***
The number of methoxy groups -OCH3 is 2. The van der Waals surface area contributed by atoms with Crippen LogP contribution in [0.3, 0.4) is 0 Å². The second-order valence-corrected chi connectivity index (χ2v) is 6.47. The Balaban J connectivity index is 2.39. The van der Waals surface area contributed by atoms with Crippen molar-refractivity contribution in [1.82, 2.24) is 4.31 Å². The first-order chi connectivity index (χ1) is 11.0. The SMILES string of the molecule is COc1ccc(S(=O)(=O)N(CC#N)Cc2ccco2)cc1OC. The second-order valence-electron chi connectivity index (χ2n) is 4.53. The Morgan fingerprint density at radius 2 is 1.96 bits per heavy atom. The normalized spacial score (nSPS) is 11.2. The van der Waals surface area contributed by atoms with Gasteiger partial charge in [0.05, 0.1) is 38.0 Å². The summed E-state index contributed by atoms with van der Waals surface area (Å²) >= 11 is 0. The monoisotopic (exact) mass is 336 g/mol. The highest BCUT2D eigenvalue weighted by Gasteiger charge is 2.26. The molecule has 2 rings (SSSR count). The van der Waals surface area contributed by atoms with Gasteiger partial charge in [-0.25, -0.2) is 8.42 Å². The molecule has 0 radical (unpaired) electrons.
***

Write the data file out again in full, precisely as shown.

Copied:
The number of methoxy groups -OCH3 is 2. The van der Waals surface area contributed by atoms with Crippen LogP contribution in [0.3, 0.4) is 0 Å². The second-order valence-corrected chi connectivity index (χ2v) is 6.47. The Balaban J connectivity index is 2.39. The van der Waals surface area contributed by atoms with Crippen molar-refractivity contribution in [1.82, 2.24) is 4.31 Å². The first-order chi connectivity index (χ1) is 11.0. The SMILES string of the molecule is COc1ccc(S(=O)(=O)N(CC#N)Cc2ccco2)cc1OC. The second-order valence-electron chi connectivity index (χ2n) is 4.53. The Morgan fingerprint density at radius 2 is 1.96 bits per heavy atom. The normalized spacial score (nSPS) is 11.2. The van der Waals surface area contributed by atoms with Gasteiger partial charge in [0.05, 0.1) is 38.0 Å². The summed E-state index contributed by atoms with van der Waals surface area (Å²) >= 11 is 0. The monoisotopic (exact) mass is 336 g/mol. The highest BCUT2D eigenvalue weighted by Gasteiger charge is 2.26. The molecule has 2 rings (SSSR count). The van der Waals surface area contributed by atoms with Gasteiger partial charge in [-0.25, -0.2) is 8.42 Å². The molecule has 0 radical (unpaired) electrons.